foreignexchangebasics by AhmedFares2



The foreign exchange market is global, and it is conducted over-the-counter (OTC)
through the use of electronic trading platforms, or by telephone through trading desks.
Some shorten the term to “forex” or “FX”.

The OTC market is also known as the “spot”, “cash”, or “off-exchange” forex market. (A
spot transaction refers to an exchange of currencies at the prevailing market rate.)

Futures and futures options on different currencies can be traded on centralized boards of
trade, or exchanges, such as the CME Group. The spot/cash/OTC/off-exchange forex mar-
ket is not a market in the traditional sense, because there is no central trading location, or
exchange. Rather, it is an interconnected telephone and electronic network of bank traders,
dealers, brokers and fund managers for electronic transfers of money from one account into
another account.

The interbank market is one in which huge banks, insurance companies, corporations and
other financial institutions manage the risks associated with fluctuations in currency rates
by trading in large quantities.

The secondary market – the OTC market – has developed more recently, permitting retail
(smaller) investors to participate in forex markets. The OTC market has many of the same
characteristics of the interbank market but it doesn’t provide the same prices, as the size of
trades, and the volumes, are much smaller.

Trading forex is buying one currency while at the same time selling a different currency.

Some companies who do business in other countries use forex markets to convert profits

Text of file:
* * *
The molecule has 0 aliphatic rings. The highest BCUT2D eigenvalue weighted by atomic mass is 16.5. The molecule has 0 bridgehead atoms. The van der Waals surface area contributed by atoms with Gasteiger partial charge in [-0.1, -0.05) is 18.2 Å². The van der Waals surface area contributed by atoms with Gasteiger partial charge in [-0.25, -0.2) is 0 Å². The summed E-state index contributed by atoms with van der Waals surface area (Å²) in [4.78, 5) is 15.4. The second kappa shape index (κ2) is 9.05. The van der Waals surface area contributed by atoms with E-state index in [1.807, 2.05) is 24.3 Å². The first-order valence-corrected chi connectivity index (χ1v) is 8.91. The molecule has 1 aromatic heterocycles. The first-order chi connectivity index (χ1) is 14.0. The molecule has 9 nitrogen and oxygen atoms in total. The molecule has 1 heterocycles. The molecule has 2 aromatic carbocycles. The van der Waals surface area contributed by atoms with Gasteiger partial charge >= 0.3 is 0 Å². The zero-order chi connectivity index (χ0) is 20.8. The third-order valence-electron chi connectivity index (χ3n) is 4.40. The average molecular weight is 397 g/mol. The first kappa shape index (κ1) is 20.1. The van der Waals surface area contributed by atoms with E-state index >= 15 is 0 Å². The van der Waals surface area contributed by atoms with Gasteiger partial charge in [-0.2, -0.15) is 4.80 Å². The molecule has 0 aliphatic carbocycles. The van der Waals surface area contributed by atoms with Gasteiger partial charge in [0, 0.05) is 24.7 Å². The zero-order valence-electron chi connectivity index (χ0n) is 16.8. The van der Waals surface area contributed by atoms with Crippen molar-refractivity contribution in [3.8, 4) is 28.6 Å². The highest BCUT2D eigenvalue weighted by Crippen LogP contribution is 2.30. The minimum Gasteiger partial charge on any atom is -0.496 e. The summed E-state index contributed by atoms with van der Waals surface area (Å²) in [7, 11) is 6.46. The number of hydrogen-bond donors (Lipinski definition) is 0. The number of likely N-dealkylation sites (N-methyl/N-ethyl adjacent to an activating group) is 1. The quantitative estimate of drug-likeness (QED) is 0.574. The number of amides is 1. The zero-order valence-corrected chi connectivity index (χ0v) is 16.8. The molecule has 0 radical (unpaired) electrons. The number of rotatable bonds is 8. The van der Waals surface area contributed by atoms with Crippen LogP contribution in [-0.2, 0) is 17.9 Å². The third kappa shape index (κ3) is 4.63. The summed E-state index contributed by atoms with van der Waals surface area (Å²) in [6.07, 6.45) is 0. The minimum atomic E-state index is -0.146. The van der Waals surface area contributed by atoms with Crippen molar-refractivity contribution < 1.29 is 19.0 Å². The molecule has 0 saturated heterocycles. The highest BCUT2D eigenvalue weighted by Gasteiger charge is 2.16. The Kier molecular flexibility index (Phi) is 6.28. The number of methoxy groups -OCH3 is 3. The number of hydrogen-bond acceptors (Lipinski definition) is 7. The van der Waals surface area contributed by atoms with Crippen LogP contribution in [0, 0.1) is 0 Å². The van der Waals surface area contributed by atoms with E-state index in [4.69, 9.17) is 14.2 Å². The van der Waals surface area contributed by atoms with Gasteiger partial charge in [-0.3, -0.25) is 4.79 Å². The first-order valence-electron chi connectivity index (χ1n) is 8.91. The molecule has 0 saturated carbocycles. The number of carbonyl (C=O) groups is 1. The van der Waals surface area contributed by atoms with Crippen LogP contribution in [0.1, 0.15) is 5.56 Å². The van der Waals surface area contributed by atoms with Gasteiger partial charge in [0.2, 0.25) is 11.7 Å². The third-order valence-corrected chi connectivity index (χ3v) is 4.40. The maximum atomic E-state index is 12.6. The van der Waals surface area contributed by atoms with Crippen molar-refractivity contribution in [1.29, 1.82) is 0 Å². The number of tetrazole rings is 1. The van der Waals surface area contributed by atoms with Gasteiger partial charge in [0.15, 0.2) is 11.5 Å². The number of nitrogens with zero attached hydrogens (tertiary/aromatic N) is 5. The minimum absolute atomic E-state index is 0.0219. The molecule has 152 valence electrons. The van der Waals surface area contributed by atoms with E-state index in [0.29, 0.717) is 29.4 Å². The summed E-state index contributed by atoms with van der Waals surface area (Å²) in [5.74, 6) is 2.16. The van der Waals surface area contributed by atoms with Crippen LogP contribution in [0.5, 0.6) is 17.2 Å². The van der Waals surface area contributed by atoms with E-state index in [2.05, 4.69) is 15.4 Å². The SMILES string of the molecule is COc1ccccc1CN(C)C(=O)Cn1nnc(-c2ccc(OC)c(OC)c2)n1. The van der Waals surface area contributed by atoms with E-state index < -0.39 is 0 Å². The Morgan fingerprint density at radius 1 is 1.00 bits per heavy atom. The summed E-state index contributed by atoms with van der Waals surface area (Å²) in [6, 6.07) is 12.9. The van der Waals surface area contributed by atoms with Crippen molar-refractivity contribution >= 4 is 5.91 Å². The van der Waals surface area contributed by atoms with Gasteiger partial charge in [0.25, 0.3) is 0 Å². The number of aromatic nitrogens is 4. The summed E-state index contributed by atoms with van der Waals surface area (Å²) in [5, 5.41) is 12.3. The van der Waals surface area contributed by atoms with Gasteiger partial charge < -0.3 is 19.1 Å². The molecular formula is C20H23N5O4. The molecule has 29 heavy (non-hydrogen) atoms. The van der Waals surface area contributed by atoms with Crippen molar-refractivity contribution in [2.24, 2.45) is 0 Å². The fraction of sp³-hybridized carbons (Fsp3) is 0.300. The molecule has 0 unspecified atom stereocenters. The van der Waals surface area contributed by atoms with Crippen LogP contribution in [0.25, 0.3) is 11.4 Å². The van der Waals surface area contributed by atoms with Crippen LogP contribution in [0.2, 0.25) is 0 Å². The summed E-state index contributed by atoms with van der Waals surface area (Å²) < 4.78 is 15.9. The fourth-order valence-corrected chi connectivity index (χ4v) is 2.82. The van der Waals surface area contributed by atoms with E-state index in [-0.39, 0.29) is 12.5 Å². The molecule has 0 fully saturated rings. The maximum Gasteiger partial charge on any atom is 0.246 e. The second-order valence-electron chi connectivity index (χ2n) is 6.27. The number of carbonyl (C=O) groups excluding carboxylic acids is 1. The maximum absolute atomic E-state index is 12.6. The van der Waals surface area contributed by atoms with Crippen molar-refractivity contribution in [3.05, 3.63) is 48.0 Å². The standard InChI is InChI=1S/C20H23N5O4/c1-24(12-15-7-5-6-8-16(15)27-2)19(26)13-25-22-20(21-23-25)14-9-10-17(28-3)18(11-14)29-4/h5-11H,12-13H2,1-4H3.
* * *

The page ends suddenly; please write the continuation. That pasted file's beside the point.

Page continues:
from foreign sales into their domestic currency. Other reasons for trading forex include
speculation for profit, or to hedge against currency fluctuations.
Foreign exchange is the largest market in the world, with volume that exceeds commodi-
ties, financial futures and stocks by far. The Euro currency volume alone is more than 5
times the entire NYSE. The industry estimates that about $3.2 trillion of turnover occurs
daily, on average, in global OTC foreign currency trading. A true, 24-hour-a-day market,
5 days a week, it begins on Sunday at 5:00 p.m. Eastern standard time, and goes through
Friday at 5:00 p.m. Eastern time. Forex trading opens in Sydney and moves across the
globe through Tokyo, London, and New York time zones.

Investors and traders can respond immediately to currency fluctuations whenever they oc-
cur, no matter whether it is daytime or night. They can usually get in or out of the market
without waiting for an opening bell or facing a market gap in liquidity that would be
normal in stock trading. The forex market is a highly transparent market. That means that
all current market information and news are widely accessible to all participants.

S even currencies are the most actively traded of the world’s monies, and they are called
the majors. Here they are listed with their symbols:

 €   Euro (EUR)                       £   British pound (GBP)

 $   U . S . d o l l a r (USD)       C$ Canadia n dollar (CAD)
 ¥   J a p a n e s e y en (JPY)      A$ Australian dollar (AUD)
 F   S w i s s f r a n c (CHF)

There are hundreds more which can also be traded, of course, including the New Zealand
dollar, or “kiwi”, the Mexican peso, and so on.
E ach currency is given a three-letter code which is used in forex quotes. Currencies trade in pairs,
and that is how they are quoted. For instance, the Euro versus the U.S. dollar (EUR/USD). Or the
U.S. dollar versus the Japanese yen (USD/JPY). A currency can never be traded by itself, it must be
compared with another currency.

In example, to “go long” (or, to buy) the Euro versus the U.S. dollar, the trader simultaneously buys